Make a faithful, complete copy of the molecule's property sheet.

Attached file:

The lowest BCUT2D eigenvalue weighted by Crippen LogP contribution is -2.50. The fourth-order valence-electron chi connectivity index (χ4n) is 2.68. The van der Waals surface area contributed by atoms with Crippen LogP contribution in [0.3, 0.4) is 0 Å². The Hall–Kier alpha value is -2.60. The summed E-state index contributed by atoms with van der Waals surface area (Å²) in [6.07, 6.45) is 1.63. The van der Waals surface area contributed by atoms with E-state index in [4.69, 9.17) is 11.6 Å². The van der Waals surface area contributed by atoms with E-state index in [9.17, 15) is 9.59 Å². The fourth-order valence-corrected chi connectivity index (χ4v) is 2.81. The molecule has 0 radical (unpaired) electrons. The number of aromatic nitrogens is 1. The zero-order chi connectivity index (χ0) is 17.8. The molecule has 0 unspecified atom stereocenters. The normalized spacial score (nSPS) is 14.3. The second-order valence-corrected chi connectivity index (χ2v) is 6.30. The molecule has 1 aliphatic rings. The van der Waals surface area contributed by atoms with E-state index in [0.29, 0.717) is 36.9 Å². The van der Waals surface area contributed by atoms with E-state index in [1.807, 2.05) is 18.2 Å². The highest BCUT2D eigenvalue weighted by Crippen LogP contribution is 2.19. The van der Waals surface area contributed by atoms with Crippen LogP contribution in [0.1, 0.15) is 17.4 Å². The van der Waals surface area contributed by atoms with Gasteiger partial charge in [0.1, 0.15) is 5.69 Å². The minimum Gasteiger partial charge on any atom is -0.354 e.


The lowest BCUT2D eigenvalue weighted by Crippen LogP contribution is -2.50. The fourth-order valence-electron chi connectivity index (χ4n) is 2.68. The van der Waals surface area contributed by atoms with Crippen LogP contribution in [0.3, 0.4) is 0 Å². The Hall–Kier alpha value is -2.60. The summed E-state index contributed by atoms with van der Waals surface area (Å²) in [6.07, 6.45) is 1.63. The van der Waals surface area contributed by atoms with E-state index in [4.69, 9.17) is 11.6 Å². The van der Waals surface area contributed by atoms with E-state index in [9.17, 15) is 9.59 Å². The fourth-order valence-corrected chi connectivity index (χ4v) is 2.81. The molecule has 0 radical (unpaired) electrons. The number of aromatic nitrogens is 1. The zero-order chi connectivity index (χ0) is 17.8. The molecule has 0 unspecified atom stereocenters. The normalized spacial score (nSPS) is 14.3. The second-order valence-corrected chi connectivity index (χ2v) is 6.30. The molecule has 1 aliphatic rings. The van der Waals surface area contributed by atoms with E-state index in [0.29, 0.717) is 36.9 Å². The van der Waals surface area contributed by atoms with E-state index in [1.807, 2.05) is 18.2 Å². The highest BCUT2D eigenvalue weighted by Crippen LogP contribution is 2.19. The van der Waals surface area contributed by atoms with Crippen LogP contribution in [0.1, 0.15) is 17.4 Å². The van der Waals surface area contributed by atoms with Gasteiger partial charge in [0.1, 0.15) is 5.69 Å². The minimum Gasteiger partial charge on any atom is -0.354 e.